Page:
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Trump to recognise Jerusalem as Israel capital in US policy shift, reaches out to West Asia leaders

Trump’s endorsement of Israel’s claim to all of Jerusalem as its capital would reverse long-standing US policy that the city’s status must be decided in negotiations with the Palestinians.

world Updated: Dec 06, 2017 20:11 IST
Yashwant Raj
Yashwant Raj
Washington, Hindustan Times
Donald Trump,Israel,Jerusalem
A view of Jerusalem's old city.(AP Photo)

President Donald Trump will announce on Wednesday that the United States recognises Jerusalem as the capital of Israel, upending decades of American policy and disregarding public appeals and warnings from allies in the region and outside.

Trump will also announce that the US is relocating its embassy from Tel Aviv, where most countries including India have their main diplomatic missions, to Jerusalem --- a process that, officials have said, could take upwards of three or four years.

In recognition of the sensitive nature of the announcements, the United States is boosting the security of its facilities and officials and has warned its citizens to take adequate precaution where ever they were if travelling abroad.

Trump conveyed his decision, which he will announce in a speech from the White House on Wednesday afternoon (11:30pm India time), to the leaders of the Palestinian National Authority, Saudi Arabia, Jordan, Egypt and Israel in a series of phone calls through the day.

Trump was told in unequivocal terms by all but Israel that the announcement would be a mistake and would complicate an already complex situation and make peace more difficult to achieve. Palestinians, who have claims on East Jerusalem, have announced the start of three “days of rage” in protest. French President Emmanuel Macron had conveyed his concerns to Trump earlier on Monday.

Read more | Donald Trump moves ahead on Jerusalem-as-Israel capital: Explained

Senior administration officials said the decision, which fulfils an important campaign promise, was an acknowledgement of the “historical and current reality” and insisted it will not have any bearing on the boundaries of future Israeli and Palestinian states as negotiated under a final status agreement and all other disputes.— “it doesn’t change the status quo”.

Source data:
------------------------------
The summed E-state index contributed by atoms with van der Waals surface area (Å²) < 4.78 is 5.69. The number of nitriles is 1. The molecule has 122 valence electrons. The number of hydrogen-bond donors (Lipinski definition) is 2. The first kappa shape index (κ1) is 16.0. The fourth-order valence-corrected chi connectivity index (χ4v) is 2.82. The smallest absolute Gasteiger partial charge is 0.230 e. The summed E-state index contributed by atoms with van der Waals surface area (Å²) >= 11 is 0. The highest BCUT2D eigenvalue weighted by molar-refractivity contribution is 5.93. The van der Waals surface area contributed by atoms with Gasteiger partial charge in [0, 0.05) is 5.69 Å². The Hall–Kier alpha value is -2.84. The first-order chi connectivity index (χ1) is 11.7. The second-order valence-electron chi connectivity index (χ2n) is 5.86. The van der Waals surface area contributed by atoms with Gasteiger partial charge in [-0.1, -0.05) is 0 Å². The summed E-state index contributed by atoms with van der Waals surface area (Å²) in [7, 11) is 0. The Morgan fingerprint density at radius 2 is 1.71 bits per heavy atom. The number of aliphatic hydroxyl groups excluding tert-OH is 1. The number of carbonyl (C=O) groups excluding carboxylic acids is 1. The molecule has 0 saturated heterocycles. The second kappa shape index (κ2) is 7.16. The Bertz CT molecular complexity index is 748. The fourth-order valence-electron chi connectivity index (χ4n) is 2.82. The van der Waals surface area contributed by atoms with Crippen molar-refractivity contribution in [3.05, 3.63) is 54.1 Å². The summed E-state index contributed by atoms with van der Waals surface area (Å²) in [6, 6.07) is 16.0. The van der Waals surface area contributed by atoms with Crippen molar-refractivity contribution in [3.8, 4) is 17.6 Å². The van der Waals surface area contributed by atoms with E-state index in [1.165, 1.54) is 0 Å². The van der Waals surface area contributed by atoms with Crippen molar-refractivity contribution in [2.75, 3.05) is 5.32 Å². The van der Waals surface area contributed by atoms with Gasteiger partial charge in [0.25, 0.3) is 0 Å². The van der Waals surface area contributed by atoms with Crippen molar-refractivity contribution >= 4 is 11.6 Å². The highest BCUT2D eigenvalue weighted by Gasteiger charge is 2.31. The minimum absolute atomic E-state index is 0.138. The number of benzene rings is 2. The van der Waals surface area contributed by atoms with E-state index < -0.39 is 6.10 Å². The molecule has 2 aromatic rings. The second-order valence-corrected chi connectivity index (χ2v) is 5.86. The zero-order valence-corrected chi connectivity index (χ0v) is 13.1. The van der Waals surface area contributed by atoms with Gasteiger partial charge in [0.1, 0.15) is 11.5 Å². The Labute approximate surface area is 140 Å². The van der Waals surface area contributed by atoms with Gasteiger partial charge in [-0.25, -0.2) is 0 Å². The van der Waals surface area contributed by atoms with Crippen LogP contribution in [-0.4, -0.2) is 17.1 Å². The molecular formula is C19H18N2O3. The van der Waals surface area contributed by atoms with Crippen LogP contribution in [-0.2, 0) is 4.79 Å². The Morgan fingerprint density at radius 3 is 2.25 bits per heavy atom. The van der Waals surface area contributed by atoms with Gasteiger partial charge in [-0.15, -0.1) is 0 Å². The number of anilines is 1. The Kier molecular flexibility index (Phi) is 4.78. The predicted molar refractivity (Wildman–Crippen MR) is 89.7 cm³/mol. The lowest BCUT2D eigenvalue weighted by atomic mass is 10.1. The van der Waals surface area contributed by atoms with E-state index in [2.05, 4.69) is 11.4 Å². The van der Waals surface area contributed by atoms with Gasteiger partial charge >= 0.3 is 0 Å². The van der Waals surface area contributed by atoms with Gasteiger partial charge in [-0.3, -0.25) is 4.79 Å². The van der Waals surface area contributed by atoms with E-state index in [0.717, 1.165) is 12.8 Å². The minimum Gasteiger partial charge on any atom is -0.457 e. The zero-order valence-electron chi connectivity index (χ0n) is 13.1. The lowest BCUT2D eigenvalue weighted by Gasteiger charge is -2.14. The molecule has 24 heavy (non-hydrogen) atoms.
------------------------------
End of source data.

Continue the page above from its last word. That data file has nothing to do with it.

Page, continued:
Israel claims Jerusalem has been the capital of the Jewish nation for 3,000 years, and the city’s western parts, called West Jerusalem, is the seat of the government, hosting the offices of the prime minister and many government departments and the Knesset, the country’s legislature.

“For a long time, the US position held ambiguity or a lack of acknowledgement in hopes of advancing the process of peace,” one of three officials who briefed reporters said, and added, “The physical location of the American embassy is not material to a peace deal. It’s not an impediment to peace and it’s not a facilitator to peace.”

“After having tried this for 22 years, an acknowledgement of reality seems like an important thing.”

The Jerusalem Embassy Act passed in 1995 enjoins upon the state department to move the US embassy to Jerusalem or suffer punitive budgetary cuts that US presidents since have waived every six months. Trump will do that again, but he will start the relocation.

The world will be focussed on the region in the coming days as tensions are expected to flare with Palestinians, who look at East Jerusalem as the seat of their future nation and which the world recognizes as a disputed city, declared protests, starting Wednesday.

Palestinian Authority president Mahmoud Abbas conveyed his his opposition directly to Trump during their phone conversation — that he would not accept it, according to news reports citing an adviser.

King Abdullah of Jordan called Jerusalem “the key to achieving peace and stability in the region and the world” according to a statement, which went on to say, he “stressed that the adoption of this resolution will have serious implications for security and stability in the Middle East, and will undermine the efforts of the American administration to resume the peace process and fuel the feelings of Muslims and Christians”

King Salman of Saudi Arabia told the US president, “Such a dangerous step is likely to inflame the passions of Muslims around the world due to the great status of Jerusalem and the Al-Aqsa Mosque,” according to the official Saudi Press Agency.

He also said, “American announcement regarding the situation of Jerusalem prior to reaching a permanent settlement will harm peace talks and increase tensions in the area.”

And Egypt’s Abdel Fatah al-Sisi told Trump not to “complicate” the West Asia situation and that the announcement “would undermine the chances of peace” in west Asia.

American officials who previewed the announcement claimed they didn’t expect the peace process to be impacted and that considerable progress had been achieved by the team working on it — let by Trump’s son-in-law Jared Kushner — most of which has gone unnoticed, away from public gaze.

(With agency inputs)

First Published: Dec 06, 2017 09:06 IST